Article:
Richard R. Troxell is President of House the Homeless, an educational and advocacy group that was founded in Austin, TX in 1989. Their mission is education and advocacy surrounding all issues of homelessness.
He’s the author of Looking up at the Bottomline: The Struggle for the Living Wage, an intense personal, political, and educational guide through the last 30 years of homelessness in America. According to the US Conference of Mayors, a person working 40 hours a week, at a minimum wage of $7.25, doesn't have enough money to afford a one-bedroom apartment anywhere in the United States.
You can listen to our radio interview here.
You can read notes from our conversation here.
It made sense to me to ask him a hypothetical question. I asked him:
We’ve reached the imagination moment in our show. Let’s imagine Melissa Weiner at Stray Dog Media has just been called by President Obama. After a few gasps, she hears him invite you to the White House. He wants you to meet with him and the First Lady and share your three steps to bring a sustainable end to homelessness here in the US. What would those three steps be?
And with hesitation he answered:
Yeah, I can tell you without hesitation what those three steps would be. I would say very clearly these are the three things we need to do. And without them we will not resolve this concern.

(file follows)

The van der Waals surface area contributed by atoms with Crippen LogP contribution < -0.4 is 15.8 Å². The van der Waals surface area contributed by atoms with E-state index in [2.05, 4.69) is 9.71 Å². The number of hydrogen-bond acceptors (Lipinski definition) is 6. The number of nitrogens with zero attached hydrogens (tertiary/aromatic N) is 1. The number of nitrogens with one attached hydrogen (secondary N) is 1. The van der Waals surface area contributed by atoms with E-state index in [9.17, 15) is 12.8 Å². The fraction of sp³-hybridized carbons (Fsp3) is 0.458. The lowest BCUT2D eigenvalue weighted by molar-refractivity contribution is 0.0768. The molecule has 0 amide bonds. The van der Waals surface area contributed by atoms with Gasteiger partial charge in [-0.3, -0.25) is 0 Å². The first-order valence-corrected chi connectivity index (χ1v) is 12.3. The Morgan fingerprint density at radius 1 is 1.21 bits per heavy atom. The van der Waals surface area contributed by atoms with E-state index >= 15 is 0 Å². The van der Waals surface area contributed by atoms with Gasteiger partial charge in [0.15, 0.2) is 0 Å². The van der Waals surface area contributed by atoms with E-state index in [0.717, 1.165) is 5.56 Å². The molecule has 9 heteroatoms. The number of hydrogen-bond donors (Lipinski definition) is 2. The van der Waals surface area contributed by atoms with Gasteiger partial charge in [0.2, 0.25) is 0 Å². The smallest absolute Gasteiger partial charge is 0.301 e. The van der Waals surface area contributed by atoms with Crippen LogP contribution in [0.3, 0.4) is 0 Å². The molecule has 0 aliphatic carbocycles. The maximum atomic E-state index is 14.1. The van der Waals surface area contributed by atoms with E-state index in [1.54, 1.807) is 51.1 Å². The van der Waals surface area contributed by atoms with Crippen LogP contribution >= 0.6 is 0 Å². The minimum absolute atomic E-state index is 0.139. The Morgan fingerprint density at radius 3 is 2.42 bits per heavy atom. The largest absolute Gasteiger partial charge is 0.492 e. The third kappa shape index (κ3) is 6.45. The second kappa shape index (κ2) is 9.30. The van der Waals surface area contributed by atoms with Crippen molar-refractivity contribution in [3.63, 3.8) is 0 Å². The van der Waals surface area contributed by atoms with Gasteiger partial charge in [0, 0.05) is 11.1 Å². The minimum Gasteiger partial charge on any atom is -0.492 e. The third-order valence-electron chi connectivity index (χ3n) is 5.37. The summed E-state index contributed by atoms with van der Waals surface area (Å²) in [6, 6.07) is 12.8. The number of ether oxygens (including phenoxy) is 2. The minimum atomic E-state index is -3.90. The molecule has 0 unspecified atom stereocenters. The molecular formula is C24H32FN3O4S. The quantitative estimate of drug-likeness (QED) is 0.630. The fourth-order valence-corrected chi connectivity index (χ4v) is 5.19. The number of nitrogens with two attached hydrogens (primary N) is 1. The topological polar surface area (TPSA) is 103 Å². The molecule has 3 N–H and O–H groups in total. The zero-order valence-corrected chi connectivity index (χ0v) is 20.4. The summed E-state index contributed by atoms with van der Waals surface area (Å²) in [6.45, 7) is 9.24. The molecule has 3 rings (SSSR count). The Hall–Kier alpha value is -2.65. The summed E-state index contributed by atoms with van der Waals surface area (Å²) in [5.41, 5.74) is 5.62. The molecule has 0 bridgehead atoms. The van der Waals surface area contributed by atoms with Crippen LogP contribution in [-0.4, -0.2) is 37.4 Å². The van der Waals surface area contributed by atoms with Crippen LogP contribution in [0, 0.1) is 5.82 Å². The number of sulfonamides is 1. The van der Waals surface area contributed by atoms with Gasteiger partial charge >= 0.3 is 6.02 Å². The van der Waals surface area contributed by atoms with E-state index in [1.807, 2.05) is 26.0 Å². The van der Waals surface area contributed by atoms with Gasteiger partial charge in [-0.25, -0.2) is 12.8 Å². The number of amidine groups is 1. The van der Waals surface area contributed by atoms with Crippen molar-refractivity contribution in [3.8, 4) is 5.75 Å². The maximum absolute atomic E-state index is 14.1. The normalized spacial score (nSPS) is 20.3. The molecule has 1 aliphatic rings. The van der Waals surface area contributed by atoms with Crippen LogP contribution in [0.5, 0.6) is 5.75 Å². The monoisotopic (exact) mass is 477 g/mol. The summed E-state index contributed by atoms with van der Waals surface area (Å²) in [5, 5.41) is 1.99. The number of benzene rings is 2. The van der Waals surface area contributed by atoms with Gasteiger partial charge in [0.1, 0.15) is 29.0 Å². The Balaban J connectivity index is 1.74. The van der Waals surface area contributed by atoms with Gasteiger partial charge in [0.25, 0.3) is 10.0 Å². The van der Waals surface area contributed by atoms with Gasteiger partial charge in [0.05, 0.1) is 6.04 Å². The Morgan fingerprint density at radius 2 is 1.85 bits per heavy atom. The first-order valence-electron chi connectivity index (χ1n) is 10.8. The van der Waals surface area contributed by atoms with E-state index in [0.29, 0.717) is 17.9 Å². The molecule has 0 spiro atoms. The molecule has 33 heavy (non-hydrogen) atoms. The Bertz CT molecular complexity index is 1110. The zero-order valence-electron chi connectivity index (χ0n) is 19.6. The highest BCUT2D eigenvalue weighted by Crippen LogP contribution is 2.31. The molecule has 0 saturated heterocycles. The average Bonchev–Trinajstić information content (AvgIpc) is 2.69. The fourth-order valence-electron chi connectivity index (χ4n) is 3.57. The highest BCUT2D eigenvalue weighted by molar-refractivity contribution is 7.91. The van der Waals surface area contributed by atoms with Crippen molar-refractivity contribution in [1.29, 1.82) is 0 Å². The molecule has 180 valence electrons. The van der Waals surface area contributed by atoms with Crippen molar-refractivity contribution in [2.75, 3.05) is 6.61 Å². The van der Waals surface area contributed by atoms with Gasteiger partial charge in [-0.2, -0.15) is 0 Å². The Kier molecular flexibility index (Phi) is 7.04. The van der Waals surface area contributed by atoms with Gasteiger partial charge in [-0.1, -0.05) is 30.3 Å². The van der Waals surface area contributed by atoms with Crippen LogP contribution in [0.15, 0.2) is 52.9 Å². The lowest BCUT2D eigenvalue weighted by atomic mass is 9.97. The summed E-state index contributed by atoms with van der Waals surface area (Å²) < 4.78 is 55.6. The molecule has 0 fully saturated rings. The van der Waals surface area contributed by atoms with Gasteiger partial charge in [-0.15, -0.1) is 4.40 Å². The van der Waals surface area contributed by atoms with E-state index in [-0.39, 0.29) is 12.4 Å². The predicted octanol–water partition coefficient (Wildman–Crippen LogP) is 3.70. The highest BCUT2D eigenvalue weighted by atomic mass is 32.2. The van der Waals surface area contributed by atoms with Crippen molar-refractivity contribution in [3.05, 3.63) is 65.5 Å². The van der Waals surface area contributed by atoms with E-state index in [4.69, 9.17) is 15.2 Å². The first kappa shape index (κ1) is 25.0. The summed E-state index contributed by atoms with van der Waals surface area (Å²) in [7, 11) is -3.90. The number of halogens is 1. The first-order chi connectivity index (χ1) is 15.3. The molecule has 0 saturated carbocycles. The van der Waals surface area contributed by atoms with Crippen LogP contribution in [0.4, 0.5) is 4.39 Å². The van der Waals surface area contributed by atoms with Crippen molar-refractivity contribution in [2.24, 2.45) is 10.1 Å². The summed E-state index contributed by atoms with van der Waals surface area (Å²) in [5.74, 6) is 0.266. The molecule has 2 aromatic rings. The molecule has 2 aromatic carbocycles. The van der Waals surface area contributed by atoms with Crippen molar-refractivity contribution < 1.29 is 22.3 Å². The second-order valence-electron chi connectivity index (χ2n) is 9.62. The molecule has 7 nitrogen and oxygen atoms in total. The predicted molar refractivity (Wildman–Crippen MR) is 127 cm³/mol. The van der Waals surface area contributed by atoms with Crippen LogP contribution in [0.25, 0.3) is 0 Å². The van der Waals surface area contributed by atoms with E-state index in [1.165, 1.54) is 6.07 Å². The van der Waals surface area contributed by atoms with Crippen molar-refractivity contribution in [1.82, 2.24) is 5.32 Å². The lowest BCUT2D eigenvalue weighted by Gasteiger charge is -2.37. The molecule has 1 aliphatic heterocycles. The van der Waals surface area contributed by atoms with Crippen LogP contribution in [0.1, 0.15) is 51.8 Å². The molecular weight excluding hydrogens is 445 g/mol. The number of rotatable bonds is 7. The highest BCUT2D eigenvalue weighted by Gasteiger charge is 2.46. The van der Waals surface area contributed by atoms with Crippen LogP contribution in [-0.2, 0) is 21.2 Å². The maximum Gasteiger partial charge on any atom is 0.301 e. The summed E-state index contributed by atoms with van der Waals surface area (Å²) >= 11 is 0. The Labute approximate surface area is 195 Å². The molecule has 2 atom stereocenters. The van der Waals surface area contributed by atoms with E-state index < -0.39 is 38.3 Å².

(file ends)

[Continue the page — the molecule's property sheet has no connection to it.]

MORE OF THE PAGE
- Affordable Healthcare.
- Affordable Housing.
- Livable Incomes.
And livable incomes breaks down in fixing the SSI, or supplemental social income, for those who can’t work. And it means creating an Universal Living Wage for those who can work.
Want More from Richard Troxell?
- Visit his website.
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Some may say this is inappropriate.
This is politics! And you never discuss politics at Thanksgiving Dinners, backyard barbecues and on a business radio show.
I disagree. As long as only politicians can discuss solutions for our country then those solutions and their interested audiences will remain off-limits, political, for those who make this brand, our country, run. And only politicians, these days that's only career politicians, can discuss those ideas and spoon-feed solutions to the public.
I see our times as an all hands-on-deck opportunity and not a crisis. That opportunity is for each of us to lend our hands, our conversations, our ideas to find and share solutions. In our absence those challenges are left to ideologues, vested interests and politicians of all stripes and partisan persuasion.
We...are the only ones with vested interests. And now we have, with social media and the urgency of today, the opportunity to reclaim our place at this table and discuss our ideas to solve our challenges. At the very least, we can listen to a discussion until we are ready to speak up.